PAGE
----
In the March 2009 Journal of Orthopaedic Sports and Physical Therapy, Dr. Coppieters demonstrated that specific movement of the nerve caused different lengths of movement along the median nerve, measured by real-time ultrasound imaging. Greatest movement was found with a neurodynamic slider, with less in a neurodynamic tensioner. This helps us with our clinical reasoning process in treatment rationale when selecting specific nerve mobilizations and exercises for nerve rehabilitation, including sciatica and other radiculopathies. _________________________ Medical Disclaimer: Motion Stability has created and compiled the content on its websites for your information and use. This information is not intended to replace or modify the medical advice of your doctor or health care provider. Please consult your health care provider for advice…

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Sciatic Nerve Causing Plantar Fascitis?

In the Journal of Orthopaedic Research – September 2006, Coppieters MW, Alshami AM, Babri AS, et al measured the strain and excursion of the sciatic, tibial and plantar nerves with a modified straight leg raise (SLR) test. By bending the ankle into dorsiflexion first before raising the leg, nerve movement at the ankle, particularly the tibial nerve was greatly increased. Clinically, the diagnosis of ‘plantar fascitis’ can be caused by multiple sources, one being sensitization of the tibial nerve which is a branch of the sciatic nerve. Thanks to Dr. Coppieters, as well as other neurodynamic specialists like Michael Shacklock MAppSc, DipPhysio, we now know that movement of nerves occurs greatest where joints move first, a concept called ‘neurodynamic sequencing’….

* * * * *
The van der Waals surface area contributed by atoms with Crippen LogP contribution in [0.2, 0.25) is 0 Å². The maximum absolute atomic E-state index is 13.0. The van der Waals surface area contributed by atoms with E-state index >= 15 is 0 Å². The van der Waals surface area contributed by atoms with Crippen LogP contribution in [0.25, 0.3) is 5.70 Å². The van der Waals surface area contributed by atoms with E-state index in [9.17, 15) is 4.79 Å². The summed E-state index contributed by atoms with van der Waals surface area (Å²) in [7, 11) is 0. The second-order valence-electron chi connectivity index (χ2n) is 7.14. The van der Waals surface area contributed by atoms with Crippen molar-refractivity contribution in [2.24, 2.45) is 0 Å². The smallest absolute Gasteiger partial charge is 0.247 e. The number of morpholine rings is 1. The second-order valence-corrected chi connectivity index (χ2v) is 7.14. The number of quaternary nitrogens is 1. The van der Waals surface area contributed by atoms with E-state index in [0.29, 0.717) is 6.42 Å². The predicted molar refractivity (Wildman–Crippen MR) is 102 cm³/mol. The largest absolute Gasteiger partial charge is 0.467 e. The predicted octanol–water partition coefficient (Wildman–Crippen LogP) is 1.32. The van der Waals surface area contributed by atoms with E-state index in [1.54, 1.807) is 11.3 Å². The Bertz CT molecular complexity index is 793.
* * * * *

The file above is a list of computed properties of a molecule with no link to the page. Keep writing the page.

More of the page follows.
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AAOMPT conference a success!

I just came back from Seattle, WA for the American Academy of Orthopaedic Manual Physical Therapist (AAOMPT). The confrence was focused on pain, primarily on the new pain sciences that reserachers are beginning to unravel the multiple factors involved in chronic pain. Thanks to all the presenters for sharing your knowledge to help our clinical outcomes! _________________________ Medical Disclaimer: Motion Stability has created and compiled the content on its websites for your information and use. This information is not intended to replace or modify the medical advice of your doctor or health care provider. Please consult your health care provider for advice about a specific medical condition. Please remember that the information and content, in the absence of a visit…

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nerves move.